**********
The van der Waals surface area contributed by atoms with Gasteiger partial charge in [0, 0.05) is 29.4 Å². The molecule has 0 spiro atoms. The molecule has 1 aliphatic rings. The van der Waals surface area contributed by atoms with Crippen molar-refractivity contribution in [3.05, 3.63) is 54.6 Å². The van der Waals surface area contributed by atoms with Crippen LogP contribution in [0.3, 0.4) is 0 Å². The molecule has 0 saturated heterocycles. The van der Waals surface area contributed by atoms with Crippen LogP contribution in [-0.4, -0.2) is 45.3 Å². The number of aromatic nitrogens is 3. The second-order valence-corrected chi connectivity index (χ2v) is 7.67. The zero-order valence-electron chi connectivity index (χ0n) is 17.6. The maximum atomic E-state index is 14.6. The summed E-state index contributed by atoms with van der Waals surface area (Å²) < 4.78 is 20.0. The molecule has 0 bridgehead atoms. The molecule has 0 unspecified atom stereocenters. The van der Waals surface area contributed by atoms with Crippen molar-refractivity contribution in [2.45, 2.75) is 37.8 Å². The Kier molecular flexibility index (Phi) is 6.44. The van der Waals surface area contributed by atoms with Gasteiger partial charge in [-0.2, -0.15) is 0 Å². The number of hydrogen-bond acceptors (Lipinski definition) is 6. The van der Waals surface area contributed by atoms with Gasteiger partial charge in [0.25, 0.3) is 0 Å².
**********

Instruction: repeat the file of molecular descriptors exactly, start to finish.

The van der Waals surface area contributed by atoms with Gasteiger partial charge in [0, 0.05) is 29.4 Å². The molecule has 0 spiro atoms. The molecule has 1 aliphatic rings. The van der Waals surface area contributed by atoms with Crippen molar-refractivity contribution in [3.05, 3.63) is 54.6 Å². The van der Waals surface area contributed by atoms with Crippen LogP contribution in [0.3, 0.4) is 0 Å². The molecule has 0 saturated heterocycles. The van der Waals surface area contributed by atoms with Crippen LogP contribution in [-0.4, -0.2) is 45.3 Å². The number of aromatic nitrogens is 3. The second-order valence-corrected chi connectivity index (χ2v) is 7.67. The zero-order valence-electron chi connectivity index (χ0n) is 17.6. The maximum atomic E-state index is 14.6. The summed E-state index contributed by atoms with van der Waals surface area (Å²) < 4.78 is 20.0. The molecule has 0 bridgehead atoms. The molecule has 0 unspecified atom stereocenters. The van der Waals surface area contributed by atoms with Crippen molar-refractivity contribution in [2.45, 2.75) is 37.8 Å². The Kier molecular flexibility index (Phi) is 6.44. The van der Waals surface area contributed by atoms with Gasteiger partial charge in [-0.2, -0.15) is 0 Å². The number of hydrogen-bond acceptors (Lipinski definition) is 6. The van der Waals surface area contributed by atoms with Gasteiger partial charge in [0.25, 0.3) is 0 Å².